But it starts with coaching, and CV has relied on two former players, Zargarian and assistant Matt Reid for several years now to carry on the program’s storied tradition.

Zargarian graduated in 1995 and began coaching the freshman team the following year. He was a varsity assistant under both Jim Smiley and Adam Jacobsen – former Falcon players themselves – before taking over as head coach six years ago.

Reid graduated CV in 1997 and also began coaching the in the lower levels immediately after. He acknowledged what he lacked in natural talent he had to make up for in smarts and the ability to lead, and Smiley predicted he would someday make a successful coach.

“I always thought I’d be a coach one day and there’s no better place to coach than here,” Reid said.

This will be his fifth year as Zargarian’s assistant, although an increased work schedule in San Diego this year will force him to mostly be present only on the weekends. Both coaches are popular with the players.

“They know exactly what they want to teach. They run a really good practice,” said Dragovich.

What makes them an interesting duo is their approach. As an assistant, Reid can play the good cop to Zargarian’s more intense bad cop. (Zargarian stomps his heel when he’s upset, something he said he got from his coach, John Goffredo.)

“He does a great job of going up to our guys when they’re down, putting their arm around them,” said Zargarian of Reid.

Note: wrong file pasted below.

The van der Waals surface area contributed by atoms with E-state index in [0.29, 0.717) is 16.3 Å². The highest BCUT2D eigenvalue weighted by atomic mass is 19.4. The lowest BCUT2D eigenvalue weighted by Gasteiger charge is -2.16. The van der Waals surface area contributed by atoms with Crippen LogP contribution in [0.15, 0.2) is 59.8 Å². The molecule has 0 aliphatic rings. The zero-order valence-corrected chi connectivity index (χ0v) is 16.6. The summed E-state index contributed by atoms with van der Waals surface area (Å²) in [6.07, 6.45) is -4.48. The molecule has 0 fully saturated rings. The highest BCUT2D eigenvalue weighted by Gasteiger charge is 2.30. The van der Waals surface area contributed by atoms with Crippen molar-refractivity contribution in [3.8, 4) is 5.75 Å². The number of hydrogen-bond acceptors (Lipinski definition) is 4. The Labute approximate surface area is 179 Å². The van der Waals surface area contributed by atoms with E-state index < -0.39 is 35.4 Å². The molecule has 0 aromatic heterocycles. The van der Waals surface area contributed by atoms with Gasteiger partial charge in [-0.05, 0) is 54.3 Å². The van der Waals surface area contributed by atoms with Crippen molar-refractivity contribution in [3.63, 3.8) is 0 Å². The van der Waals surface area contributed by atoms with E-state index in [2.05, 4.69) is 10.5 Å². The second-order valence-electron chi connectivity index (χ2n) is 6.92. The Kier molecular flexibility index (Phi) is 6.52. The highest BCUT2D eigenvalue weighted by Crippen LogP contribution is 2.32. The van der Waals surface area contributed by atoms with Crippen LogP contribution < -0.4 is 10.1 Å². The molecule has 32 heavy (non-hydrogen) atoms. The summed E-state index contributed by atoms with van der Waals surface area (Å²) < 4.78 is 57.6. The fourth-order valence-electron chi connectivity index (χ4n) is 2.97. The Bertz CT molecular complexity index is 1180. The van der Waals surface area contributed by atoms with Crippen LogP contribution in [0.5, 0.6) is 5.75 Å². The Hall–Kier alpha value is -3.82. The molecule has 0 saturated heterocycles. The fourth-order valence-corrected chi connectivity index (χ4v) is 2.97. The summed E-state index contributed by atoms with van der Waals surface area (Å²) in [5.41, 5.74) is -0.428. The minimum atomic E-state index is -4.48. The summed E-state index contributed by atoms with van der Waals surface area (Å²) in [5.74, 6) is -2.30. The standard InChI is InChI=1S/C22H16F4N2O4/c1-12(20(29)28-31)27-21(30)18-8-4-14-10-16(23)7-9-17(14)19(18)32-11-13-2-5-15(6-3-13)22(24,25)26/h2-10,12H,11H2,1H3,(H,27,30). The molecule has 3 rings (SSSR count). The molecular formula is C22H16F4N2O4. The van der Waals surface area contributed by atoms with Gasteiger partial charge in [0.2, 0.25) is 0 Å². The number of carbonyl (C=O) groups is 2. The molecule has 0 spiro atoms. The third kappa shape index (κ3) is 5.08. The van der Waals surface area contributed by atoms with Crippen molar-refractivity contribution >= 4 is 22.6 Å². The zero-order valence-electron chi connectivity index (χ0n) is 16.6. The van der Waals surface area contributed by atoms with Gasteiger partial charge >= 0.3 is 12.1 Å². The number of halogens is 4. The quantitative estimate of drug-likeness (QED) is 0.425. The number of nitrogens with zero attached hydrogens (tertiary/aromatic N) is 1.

“Their goals are the same, but their personalities so opposite,” said Currie.

Reid is also known for being the de facto offensive coordinator. Many times in a tight spot, Zargarian will count on Reid to decipher if a certain play should go to Misi down low, or possibly a screen for a wide-open Kilgour.

“He always seems to make the right play-call when we need a bucket,” Dragovich said of Reid.

“We have such a great relationship and understanding of how we coach,” said Zargarian.

When they were in high school, Zargarian said his relationship with Reid was casual, more of a “hey how’s it going?” thing. Through the years, that has changed. Reid will often visit Zargarian’s home for dinner and play with his children.

“I feel like a part of his family. His kids will call me Uncle Matt,” Reid said.

Reid thinks Zargarian has done a good job carrying on the program’s motto of “Pride, Tradition, Honor.”

“He makes it something to where I look forward to Friday nights,” Reid said.

Former captains of their respective teams in the ‘90s, now they lead a Falcons team that could very well add another block high up into that blue pyramid.

“It’s awesome,” Zargarian said of his position. “If you asked me 15 years ago when I was in high school, if I’d ever coach in the program let alone be the head coach, it never would have crossed my mind. Being here, carrying on what [first CV coach Ed] Goorjian, Goffredo and everybody did here, and being able to do it with Matt [is special]. He and I have gotten so close.”